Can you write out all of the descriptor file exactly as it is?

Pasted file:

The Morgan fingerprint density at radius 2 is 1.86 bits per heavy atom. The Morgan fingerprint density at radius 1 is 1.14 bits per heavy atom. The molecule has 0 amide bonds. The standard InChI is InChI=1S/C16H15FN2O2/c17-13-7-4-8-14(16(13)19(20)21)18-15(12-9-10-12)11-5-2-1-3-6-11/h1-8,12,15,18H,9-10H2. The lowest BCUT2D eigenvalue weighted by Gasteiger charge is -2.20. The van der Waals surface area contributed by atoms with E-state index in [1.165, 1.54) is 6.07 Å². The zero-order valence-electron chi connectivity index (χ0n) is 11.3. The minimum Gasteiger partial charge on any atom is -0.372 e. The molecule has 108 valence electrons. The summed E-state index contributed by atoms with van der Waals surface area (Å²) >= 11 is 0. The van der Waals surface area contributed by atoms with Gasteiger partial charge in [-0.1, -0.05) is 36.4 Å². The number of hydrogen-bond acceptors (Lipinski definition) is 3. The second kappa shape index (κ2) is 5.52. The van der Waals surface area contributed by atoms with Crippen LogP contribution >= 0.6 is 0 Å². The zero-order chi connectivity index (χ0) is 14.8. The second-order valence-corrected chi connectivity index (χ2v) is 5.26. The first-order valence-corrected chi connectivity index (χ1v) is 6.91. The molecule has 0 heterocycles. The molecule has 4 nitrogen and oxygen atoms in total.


The Morgan fingerprint density at radius 2 is 1.86 bits per heavy atom. The Morgan fingerprint density at radius 1 is 1.14 bits per heavy atom. The molecule has 0 amide bonds. The standard InChI is InChI=1S/C16H15FN2O2/c17-13-7-4-8-14(16(13)19(20)21)18-15(12-9-10-12)11-5-2-1-3-6-11/h1-8,12,15,18H,9-10H2. The lowest BCUT2D eigenvalue weighted by Gasteiger charge is -2.20. The van der Waals surface area contributed by atoms with E-state index in [1.165, 1.54) is 6.07 Å². The zero-order valence-electron chi connectivity index (χ0n) is 11.3. The minimum Gasteiger partial charge on any atom is -0.372 e. The molecule has 108 valence electrons. The summed E-state index contributed by atoms with van der Waals surface area (Å²) >= 11 is 0. The van der Waals surface area contributed by atoms with Gasteiger partial charge in [-0.1, -0.05) is 36.4 Å². The number of hydrogen-bond acceptors (Lipinski definition) is 3. The second kappa shape index (κ2) is 5.52. The van der Waals surface area contributed by atoms with Crippen LogP contribution >= 0.6 is 0 Å². The zero-order chi connectivity index (χ0) is 14.8. The second-order valence-corrected chi connectivity index (χ2v) is 5.26. The first-order valence-corrected chi connectivity index (χ1v) is 6.91. The molecule has 0 heterocycles. The molecule has 4 nitrogen and oxygen atoms in total.